28th Oct, 2016

Town hazards spark calls for High Street Charter

Rob George 25th Jul, 2015 Updated: 20th Oct, 2016

CONCERNED members of a popular Evesham service have backed calls for a ‘High Street Charter’ to tackle the hazards posed for blind and partially sighted shoppers.

Evesham Talking Newspaper for the Blind Chairman Peter Wisbey set out the charity’s fears in a letter to VECTA (Vale of Evesham Commerce and Tourism Association).

And as well as speaking out on behalf of blind and partially sighted residents, Mr Wisbey also hopes tackling so-called ‘A Boards’ will aid mums with pushchairs and disabled and elderly shoppers.

In the letter to VECTA chairman Tony Rowland, Mr Wisbey said: “Some listeners have encountered many difficulties when trying to navigate from their front doors to the town centre to do their shopping.

“From vehicles parked across the pavement, from wheely bins, from the many and various A frame boards and material from retail shops that use the pavement to display their goods,” he added.

Problems from various pot holes and dips are also an issue for listeners according to Mr Wisbey.

“We recently had a walk around the town in the company of past mayor, Coun Robbie Raphael. Shawn Riley and Graeme Durden, Wychavon Development Central Manager, and in company of three of our blind listeners, one with her guide dog and two using just sticks for guidance.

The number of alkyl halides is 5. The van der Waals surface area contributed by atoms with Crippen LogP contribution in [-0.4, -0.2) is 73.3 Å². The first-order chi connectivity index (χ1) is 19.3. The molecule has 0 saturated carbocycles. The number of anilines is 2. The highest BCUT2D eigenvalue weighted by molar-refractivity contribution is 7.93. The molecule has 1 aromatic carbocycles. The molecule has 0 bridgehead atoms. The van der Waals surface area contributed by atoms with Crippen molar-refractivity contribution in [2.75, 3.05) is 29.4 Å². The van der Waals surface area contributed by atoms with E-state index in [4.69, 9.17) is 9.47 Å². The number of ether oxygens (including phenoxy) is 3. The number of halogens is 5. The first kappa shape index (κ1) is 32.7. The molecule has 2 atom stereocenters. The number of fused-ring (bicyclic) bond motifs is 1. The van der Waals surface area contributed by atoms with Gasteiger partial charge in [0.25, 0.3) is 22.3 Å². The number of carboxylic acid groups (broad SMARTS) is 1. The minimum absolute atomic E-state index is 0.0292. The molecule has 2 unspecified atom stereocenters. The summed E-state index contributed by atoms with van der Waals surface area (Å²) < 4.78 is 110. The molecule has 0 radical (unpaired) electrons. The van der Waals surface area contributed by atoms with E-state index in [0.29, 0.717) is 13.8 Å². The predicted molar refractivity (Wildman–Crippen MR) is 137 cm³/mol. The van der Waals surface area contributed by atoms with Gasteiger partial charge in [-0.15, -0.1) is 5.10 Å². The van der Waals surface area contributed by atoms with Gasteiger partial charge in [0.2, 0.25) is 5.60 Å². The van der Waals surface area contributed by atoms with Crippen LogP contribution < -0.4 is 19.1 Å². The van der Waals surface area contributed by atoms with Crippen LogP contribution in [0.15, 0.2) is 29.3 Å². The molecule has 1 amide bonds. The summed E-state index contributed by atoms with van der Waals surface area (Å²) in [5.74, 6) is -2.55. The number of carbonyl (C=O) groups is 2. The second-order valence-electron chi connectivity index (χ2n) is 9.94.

“It proved to be a visual learning curve for us sighted people and we did witness the regular difficulties experienced by our blind listeners,” he added.

Following on from the RNIB’s calls for Parliament to look at the tackling vehicles parked across pavements, Mr Wisbey hopes action will also be taken at a local level.

“Whilst being fully aware and supportive of our need to re-energise our high streets, it does call for some serious thinking and co-operation by the retailers,” he said.

“An agreed and implemented ‘High Street Charter’ could improve the movement of not just our blind and visually handicapped but other town users, young mums with their push-chairs and buggies and more elderly and physically disabled shoppers.”

VECTA members agreed to circulate the letter and agreed to speak to fellow town centre businesses to see what could be done to tackle the problem.

A Wychavon District Council spokesman said: “The walkabout was very informative and we’re looking at the issues raised as a result.”